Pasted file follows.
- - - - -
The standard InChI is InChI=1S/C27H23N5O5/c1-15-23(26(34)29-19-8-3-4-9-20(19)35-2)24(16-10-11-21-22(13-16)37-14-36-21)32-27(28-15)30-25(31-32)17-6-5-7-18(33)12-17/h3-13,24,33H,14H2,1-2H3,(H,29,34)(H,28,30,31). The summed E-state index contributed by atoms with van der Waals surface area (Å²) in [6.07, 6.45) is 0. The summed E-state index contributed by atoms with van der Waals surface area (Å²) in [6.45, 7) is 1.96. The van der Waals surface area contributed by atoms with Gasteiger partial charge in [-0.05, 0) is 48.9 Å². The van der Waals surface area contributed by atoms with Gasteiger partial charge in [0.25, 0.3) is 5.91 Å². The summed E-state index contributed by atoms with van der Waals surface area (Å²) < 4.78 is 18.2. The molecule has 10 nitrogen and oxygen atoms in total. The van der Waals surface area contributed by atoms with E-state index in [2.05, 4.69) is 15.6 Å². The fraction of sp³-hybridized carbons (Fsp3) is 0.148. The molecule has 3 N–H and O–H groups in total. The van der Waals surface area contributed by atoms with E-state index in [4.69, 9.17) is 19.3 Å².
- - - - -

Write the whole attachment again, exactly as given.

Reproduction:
The standard InChI is InChI=1S/C27H23N5O5/c1-15-23(26(34)29-19-8-3-4-9-20(19)35-2)24(16-10-11-21-22(13-16)37-14-36-21)32-27(28-15)30-25(31-32)17-6-5-7-18(33)12-17/h3-13,24,33H,14H2,1-2H3,(H,29,34)(H,28,30,31). The summed E-state index contributed by atoms with van der Waals surface area (Å²) in [6.07, 6.45) is 0. The summed E-state index contributed by atoms with van der Waals surface area (Å²) in [6.45, 7) is 1.96. The van der Waals surface area contributed by atoms with Gasteiger partial charge in [-0.05, 0) is 48.9 Å². The van der Waals surface area contributed by atoms with Gasteiger partial charge in [0.25, 0.3) is 5.91 Å². The summed E-state index contributed by atoms with van der Waals surface area (Å²) < 4.78 is 18.2. The molecule has 10 nitrogen and oxygen atoms in total. The van der Waals surface area contributed by atoms with E-state index in [2.05, 4.69) is 15.6 Å². The fraction of sp³-hybridized carbons (Fsp3) is 0.148. The molecule has 3 N–H and O–H groups in total. The van der Waals surface area contributed by atoms with E-state index in [4.69, 9.17) is 19.3 Å².